Considering paid placements and journalistic coverage that can often be bought easily thanks to insulting wages and a lack of opportunities, along with the wish to use the convention as another avenue to gain success without an end goal (other than to be seen on social media), indicators of the dismal future of the profession can be seen. Think of it as a complex web of relationships that needs to be untangled before the message cut into the grass can be seen. In one corner, there are the artists that journalists cover, who often believe that they are above criticism because of their net worth or relationships with owners of publications. Then, on the other hand, there are a number of writers who prioritize personal gain and celebrity relationships over journalistic integrity. Identifying the true from the faux is a challenging task that shouldn't be necessary because, in an ideal world, everyone would be in it for the sake of delivering the objective truth or, at least, their version of it. But the sad reality is that the advent of social media and the ability to turn a journalistic career into a lucrative one has poisoned the genre, with artists often using this poison to bait and trap writers in an endless cycle that ends with skewed media like what is largely prevalent today.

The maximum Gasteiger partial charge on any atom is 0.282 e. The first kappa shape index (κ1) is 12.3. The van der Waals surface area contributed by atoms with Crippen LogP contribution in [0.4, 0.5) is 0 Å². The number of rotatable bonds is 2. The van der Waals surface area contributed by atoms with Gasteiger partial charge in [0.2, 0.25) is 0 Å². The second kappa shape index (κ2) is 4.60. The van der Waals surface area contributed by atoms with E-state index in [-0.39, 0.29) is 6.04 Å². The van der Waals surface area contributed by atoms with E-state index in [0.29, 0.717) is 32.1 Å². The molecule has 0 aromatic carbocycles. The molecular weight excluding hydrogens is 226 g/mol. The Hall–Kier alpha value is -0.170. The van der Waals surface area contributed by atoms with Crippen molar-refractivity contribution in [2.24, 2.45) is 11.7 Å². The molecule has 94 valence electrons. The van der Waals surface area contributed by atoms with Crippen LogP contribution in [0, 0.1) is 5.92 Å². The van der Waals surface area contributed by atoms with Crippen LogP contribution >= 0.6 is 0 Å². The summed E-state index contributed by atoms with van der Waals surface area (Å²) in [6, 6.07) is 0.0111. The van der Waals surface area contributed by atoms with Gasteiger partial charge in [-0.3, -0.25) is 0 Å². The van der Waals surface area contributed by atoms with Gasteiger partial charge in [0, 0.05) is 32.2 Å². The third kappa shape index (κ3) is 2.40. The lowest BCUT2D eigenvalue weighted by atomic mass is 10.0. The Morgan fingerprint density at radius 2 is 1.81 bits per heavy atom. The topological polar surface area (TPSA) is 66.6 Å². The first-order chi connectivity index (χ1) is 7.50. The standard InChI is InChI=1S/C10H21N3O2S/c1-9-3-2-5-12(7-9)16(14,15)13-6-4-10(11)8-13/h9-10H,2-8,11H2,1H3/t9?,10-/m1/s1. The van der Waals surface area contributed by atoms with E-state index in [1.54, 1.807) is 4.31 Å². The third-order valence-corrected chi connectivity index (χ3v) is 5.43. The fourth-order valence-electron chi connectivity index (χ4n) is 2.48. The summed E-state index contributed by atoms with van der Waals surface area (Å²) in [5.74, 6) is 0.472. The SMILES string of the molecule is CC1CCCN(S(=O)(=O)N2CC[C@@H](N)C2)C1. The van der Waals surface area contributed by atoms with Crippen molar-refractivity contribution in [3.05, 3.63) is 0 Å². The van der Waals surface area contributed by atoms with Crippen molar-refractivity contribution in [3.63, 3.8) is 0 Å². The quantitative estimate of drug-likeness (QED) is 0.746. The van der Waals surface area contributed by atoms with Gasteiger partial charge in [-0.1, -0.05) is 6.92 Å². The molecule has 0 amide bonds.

There's a bleak future on the horizon for hip-hop journalism. Whether that involves a slow death at the hands of artists willing to extinguish careers, or a press that can be bought and sold to the highest bidder, that much remains to be seen. I'd like to think it will be a version that mixes both depressing methods, with the ultimate goal being that the opinions of fans on social media will be all that matter, thus  eliminating the necessity of music criticism. In a way, this future is coming to fruition — artists often ignore drawing attention to journalism concerning them while responding to fans and showering them with hate or praise. Of course, I might just be thinking silly, but then again, with everything we've been seeing from both sides, is anything really out of the question?